We all know that stereotypes in the gay community is rampant and pervasive. A 19-year-old masculine bottom says he has problems keeping men’s attention as a black “extremely masc” bottom. He believes that it due to the face that he doesn’t conform to perceptions of what bottoms should look and act like.
“I’m the big black muscle guy that looks like a top,” he writes on Reddit. “I’m 19, but I’m beefy as hell, so most people think I’m in my late 20s. I’m also a complete submissive bitch, but most guys don’t expect that out of me. I’m not opposed to topping, but I only like to top guys that I know will be around for a while (like a FWB or a romantic interest). I’ve been told I’m handsome and all of that, but all guys want is the lightweight twink they can throw around. All of my hookups have called me a big dude in a good way, but it seems like it isn’t the dream. Plus, I’m black so everybody thinks I’m a top as well.”
This author would be glad that he is the dream for some men. “How rare of a species is this?” one wrote in a DataLounge forum thread about masc bottoms. “I think I’ve finally found one, and, damn, am I in heaven.”
“Masculine bottom porn suggestions most welcome,” commented another user.
On another DataLounge thread, someone asked if masculine guys bottoming is “hot or not.” Responses to that post included “very hot” and “the best.”
That addresses the perception that masculine men can’t be desired as bottoms, but what about the bias against black men as bottoms? Unfortunately, the Redditor is far from alone, and the fetishization of certain races is yet again to blame. Take this Thought Catalog essay titled “Dear White Gays: Not All Black Guys Are Tops.”
“I want you to know that when you approach me at the bar or online and you assume I’m a top, or that I’m hung, or that I’m hung and a top, I feel dehumanized,” the author writes. “It feels like you’re reducing me to a thing that can perform a service for you, not like a mutual bond, the way sex should be.
He concludes: “When you’re a black gay guy, bottoming is a political stance. It’s a small way of saying, I don’t want to play the game of upholding dehumanizing stereotypes and images. I don’t want to confirm media and cultural stereotypes about black ‘virile’ masculinity.”
Moral of the story: We should all just appreciate humanity in its all many forms, and, more specifically, men who have sex with men in all their many roles.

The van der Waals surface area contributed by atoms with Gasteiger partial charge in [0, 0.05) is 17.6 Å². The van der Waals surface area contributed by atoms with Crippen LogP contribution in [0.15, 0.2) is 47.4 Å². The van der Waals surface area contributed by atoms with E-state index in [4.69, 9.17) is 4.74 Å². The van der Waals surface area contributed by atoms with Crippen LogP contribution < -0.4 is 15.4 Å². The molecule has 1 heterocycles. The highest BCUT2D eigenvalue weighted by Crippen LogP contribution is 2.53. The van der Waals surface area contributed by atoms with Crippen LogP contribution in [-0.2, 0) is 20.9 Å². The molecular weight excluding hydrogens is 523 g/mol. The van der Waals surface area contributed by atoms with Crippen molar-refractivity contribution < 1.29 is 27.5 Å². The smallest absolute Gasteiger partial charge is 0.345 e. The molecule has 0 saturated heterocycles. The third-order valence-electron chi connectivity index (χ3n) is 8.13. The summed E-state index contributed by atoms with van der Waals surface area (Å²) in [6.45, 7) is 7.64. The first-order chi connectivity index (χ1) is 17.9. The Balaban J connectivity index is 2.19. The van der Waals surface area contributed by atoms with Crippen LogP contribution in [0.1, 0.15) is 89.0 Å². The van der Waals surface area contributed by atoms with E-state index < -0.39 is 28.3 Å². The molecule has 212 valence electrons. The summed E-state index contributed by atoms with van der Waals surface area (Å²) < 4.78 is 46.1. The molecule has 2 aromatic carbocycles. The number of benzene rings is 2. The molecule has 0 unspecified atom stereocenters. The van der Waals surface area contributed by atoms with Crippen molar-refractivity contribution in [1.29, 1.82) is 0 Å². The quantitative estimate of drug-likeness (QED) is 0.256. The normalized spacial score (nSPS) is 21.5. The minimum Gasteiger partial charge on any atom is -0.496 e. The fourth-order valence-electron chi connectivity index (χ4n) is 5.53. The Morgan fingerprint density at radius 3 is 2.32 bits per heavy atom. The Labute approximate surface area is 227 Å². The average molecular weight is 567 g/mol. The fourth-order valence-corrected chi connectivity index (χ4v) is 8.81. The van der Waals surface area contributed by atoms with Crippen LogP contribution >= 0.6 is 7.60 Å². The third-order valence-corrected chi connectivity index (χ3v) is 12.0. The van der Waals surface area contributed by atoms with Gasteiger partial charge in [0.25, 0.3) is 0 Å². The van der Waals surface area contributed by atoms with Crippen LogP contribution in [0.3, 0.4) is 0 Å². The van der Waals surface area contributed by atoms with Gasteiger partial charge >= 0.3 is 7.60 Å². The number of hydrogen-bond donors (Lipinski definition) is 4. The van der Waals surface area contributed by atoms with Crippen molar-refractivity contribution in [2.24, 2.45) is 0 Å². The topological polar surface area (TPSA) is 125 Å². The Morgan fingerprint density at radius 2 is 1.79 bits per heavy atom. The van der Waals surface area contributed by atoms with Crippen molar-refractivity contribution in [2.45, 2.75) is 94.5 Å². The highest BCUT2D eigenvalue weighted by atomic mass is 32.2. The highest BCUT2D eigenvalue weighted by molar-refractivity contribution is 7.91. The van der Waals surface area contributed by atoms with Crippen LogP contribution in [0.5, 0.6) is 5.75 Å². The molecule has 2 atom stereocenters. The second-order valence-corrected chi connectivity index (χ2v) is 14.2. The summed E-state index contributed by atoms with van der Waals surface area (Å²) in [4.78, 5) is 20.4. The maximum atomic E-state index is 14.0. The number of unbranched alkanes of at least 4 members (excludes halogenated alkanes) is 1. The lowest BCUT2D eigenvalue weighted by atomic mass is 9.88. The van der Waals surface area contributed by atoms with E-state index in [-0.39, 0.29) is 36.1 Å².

Rapper Ja Rule is being accused of transphobia after posting a photoshopped image of 50 Cent wearing make-up and a wig.
The image was posted on social media after 50 Cent bought 200 seats to Ja Rules concert, the goal was to make the venue look empty.
The two have been in a nearly 20-year feud.
He wrote in the caption: “What a show, 👏I mean just f***ing great. Do it again😆my kid went to the restroom. LOL #bellator #lecheminduroi.”
Ja Rule responded by posting three photos of 50 Cent either photoshopped as a woman or portrayed in a way that negatively suggested he had sex with trans women.
The rapper has since deleted two of the photos on Instagram, following backlash, but the image on Twitter is still online.
Ja Rule posted alongside the photoshopped image on Twitter: “This beef is a JOKE to everyone except this lil ape looking b***h… she mad mad!!! 😡😂🤣😭”
Social media users were quick to criticise Ja Rule over the images.
“So Ja Rule got back at 50 by ….. making jokes about the trans community,” one person wrote on Twitter
April 8, 1947, Dr. Alfred Kinsey founded the Kinsey Institute. Giving researchers the freedom to study sex, improving relationships all over the world. In the process, he began to transform our understanding of sex and sexual behavior.
Kinsey was raised in a highly religious home, passionate about the outdoors and the natural world. While in college he would study botany and zoology (while his parents wanted him to become an engineer). He would lay down the foundation for the emerging study of plants and animals in the single field of biology, thus giving scientist the ability to promote evolution.